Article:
‘Pink Panther’ gang busted
Police on Friday said they had arrested five alleged members of the so-called “Pink Panther” gang of jewel thieves in Barcelona. A special operations unit from the Catalan police was waiting when the thieves, one armed with a pistol, tried to rob a jewelery store on the city’s famous Passeig de Gracia avenue, a police statement said. The operation was part of a larger investigation with different crime units in Spain and with the collaboration of the Serbian and German police, the statement said. Police were able to recover the jewelery the gang was trying to steal.
Rights leader warrant lifted
A judge lifted an arrest warrant on Friday for the 87-year-old president of the Mothers of the Plaza de Mayo human rights group in a highly politicized embezzlement case. The investigating magistrate had ordered Hebe de Bonafini’s arrest on Thursday, but hundreds of supporters massed outside the group’s offices to prevent police from removing her. The judge agreed on Friday to allow her to be questioned without being jailed. A date was not set. De Bonafini had twice refused to submit to questioning in a case involving the alleged diversion of nearly US$14 million in public funds earmarked for a low-incoming housing project registered under the Mothers’ name.
Man charged in knife attack
A 19-year-old man on Friday was charged with the murder of a 64-year-old US woman in a knife attack that wounded five others in Central London on Wednesday, London Metropolitan Police said. The man, Zakaria Bulham, was also charged with five counts of attempted murder in relation to the individuals injured in the attack, police said. Bulham, a Norwegian man of Somalian origin, began attacking people on Wednesday evening in Russell Square, a park near the site of a 2005 suicide bombing. He was arrested on the same day. At the time, police said there was no evidence the attack was terrorism-related.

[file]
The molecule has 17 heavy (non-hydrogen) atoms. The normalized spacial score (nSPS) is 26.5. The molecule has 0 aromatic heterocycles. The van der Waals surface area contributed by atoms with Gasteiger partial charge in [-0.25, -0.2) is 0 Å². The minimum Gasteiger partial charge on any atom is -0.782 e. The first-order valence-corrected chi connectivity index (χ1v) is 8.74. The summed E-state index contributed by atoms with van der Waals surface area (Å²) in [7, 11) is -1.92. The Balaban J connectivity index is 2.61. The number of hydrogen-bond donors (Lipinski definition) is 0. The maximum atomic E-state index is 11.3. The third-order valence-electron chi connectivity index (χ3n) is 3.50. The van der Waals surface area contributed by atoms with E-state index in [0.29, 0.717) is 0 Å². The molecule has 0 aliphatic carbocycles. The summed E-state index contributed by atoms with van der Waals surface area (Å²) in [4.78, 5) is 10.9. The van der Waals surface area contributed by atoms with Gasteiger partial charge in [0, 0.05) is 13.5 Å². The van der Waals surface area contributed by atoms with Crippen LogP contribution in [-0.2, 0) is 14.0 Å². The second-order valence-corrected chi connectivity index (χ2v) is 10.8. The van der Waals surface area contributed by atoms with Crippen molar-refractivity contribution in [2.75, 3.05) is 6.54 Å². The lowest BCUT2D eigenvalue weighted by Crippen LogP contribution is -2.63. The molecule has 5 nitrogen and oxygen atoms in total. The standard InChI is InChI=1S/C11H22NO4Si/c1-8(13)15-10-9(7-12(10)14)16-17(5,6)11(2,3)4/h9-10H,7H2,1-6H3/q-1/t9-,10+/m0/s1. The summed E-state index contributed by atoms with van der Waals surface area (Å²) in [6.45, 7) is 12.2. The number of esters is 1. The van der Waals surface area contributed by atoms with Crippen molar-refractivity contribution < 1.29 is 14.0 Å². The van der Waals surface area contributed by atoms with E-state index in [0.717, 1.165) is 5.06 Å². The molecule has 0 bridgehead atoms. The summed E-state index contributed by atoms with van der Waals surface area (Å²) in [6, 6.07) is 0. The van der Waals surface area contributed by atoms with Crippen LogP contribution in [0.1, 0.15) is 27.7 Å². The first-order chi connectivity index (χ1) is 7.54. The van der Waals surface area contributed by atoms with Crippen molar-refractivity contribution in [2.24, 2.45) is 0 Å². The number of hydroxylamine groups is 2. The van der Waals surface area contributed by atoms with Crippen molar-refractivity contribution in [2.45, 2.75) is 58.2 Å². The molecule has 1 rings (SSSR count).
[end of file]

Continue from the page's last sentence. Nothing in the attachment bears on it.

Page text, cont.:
Stiglitz quits committee
Nobel Prize-winning US economist Joseph Stiglitz has resigned from a committee of international experts named to help reform Panama’s financial services sector after the Panama Papers scandal, the government said on Friday. Stiglitz and respected Swiss criminal law professor Mark Pieth quit the committee over “internal differences,” said a statement from the government, without giving further details. The Panama Papers scandal erupted in April, when media outlets around the world published details on dodgy offshore financial dealings gleaned from millions of leaked documents from Panamanian law firm Mossack Fonseca.
Filipina arrested for IS links
Authorities have arrested a Filipina accused of pledging allegiance to the Islamic State (IS) and planning to launch an attack in the state, news agency KUNA reported on Friday. The woman, born in 1984, entered the country in June as a housekeeper and has been in contact with the Islamic State’s affiliate in Libya, the Ministry of the Interior said in a statement published by KUNA. Security forces monitored one of the e-mail accounts run by the woman and found messages in which she had contacted the Libyan militant group and had been using “a fake name and nickname to evade monitoring,” the ministry said.